The Securities and Exchange Commission has released its enforcement action totals for 2023 and while enforcement actions were up, they did not beat 2022’s record of $6.4 billion in penalties and disgorgement. Better luck next year, guys.
In fiscal 2023, the SEC filed 784 total enforcement actions, a three percent increase over fiscal year 2022. This includes 501 original, or “stand-alone,” enforcement actions, an eight percent increase over the prior fiscal year. The SEC also filed 162 “follow-on” administrative proceedings seeking to bar or suspend individuals from certain functions in the securities markets based on criminal convictions, civil injunctions, or other orders and 121 actions against issuers who were allegedly delinquent in making required filings with the SEC.
Curious which violation racked up the most SEC enforcements in 2023? Got you.
Disgorgement was higher in 2023 than 2022 — nearly higher than every year the SEC includes in the chart, actually — but wasn’t enough to top last year’s penalties and disgorgement total.
While 2023 was busier than last year, it didn’t beat out FY18 and 19.
And now for the obligatory press release humblebragging:
The stand-alone enforcement actions spanned the securities industry, from billion-dollar frauds to emerging investor threats involving crypto asset securities and cybersecurity, and charged violations by diverse market participants, from public companies and investment firms to gatekeepers and social media influencers. The SEC also brought numerous enforcement actions addressing conduct that undermines oversight of the securities industry, including actions to protect whistleblowers and actions to enforce recordkeeping requirements and other investor protection requirements applicable to industry participants, including broker-dealers and investment firms.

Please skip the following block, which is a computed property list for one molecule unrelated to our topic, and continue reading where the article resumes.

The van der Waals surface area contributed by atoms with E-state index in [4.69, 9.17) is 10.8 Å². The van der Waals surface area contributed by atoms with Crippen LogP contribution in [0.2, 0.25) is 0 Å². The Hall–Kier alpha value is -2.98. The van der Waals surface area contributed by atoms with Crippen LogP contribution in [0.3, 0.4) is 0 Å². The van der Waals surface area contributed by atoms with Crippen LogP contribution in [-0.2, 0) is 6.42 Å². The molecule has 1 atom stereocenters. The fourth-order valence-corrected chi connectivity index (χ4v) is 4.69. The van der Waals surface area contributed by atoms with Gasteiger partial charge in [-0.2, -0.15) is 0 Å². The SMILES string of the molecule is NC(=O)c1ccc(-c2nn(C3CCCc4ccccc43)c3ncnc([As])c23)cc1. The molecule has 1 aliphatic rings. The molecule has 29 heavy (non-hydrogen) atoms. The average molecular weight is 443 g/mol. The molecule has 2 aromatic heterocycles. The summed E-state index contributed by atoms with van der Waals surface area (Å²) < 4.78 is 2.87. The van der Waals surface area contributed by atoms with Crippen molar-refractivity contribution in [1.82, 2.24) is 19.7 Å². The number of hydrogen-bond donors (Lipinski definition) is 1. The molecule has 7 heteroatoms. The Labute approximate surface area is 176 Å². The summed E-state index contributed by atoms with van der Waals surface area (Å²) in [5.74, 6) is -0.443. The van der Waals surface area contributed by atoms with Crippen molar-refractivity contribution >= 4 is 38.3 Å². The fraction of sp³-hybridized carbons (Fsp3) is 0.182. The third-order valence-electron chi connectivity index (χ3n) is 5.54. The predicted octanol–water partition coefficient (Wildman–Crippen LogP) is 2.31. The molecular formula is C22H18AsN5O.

“The investing public benefits from the Division of Enforcement’s work as a cop on the beat,” said SEC Chair Gary Gensler. “Last fiscal year’s results demonstrate yet again the Division’s effectiveness—working alongside colleagues throughout the agency—in following the facts and the law wherever they lead to hold wrongdoers accountable.”
If you follow that press release link to the “Addendum: FY23 Enforcement Statistics,” you can see everyone they dinged and for what all in one grievously long PDF.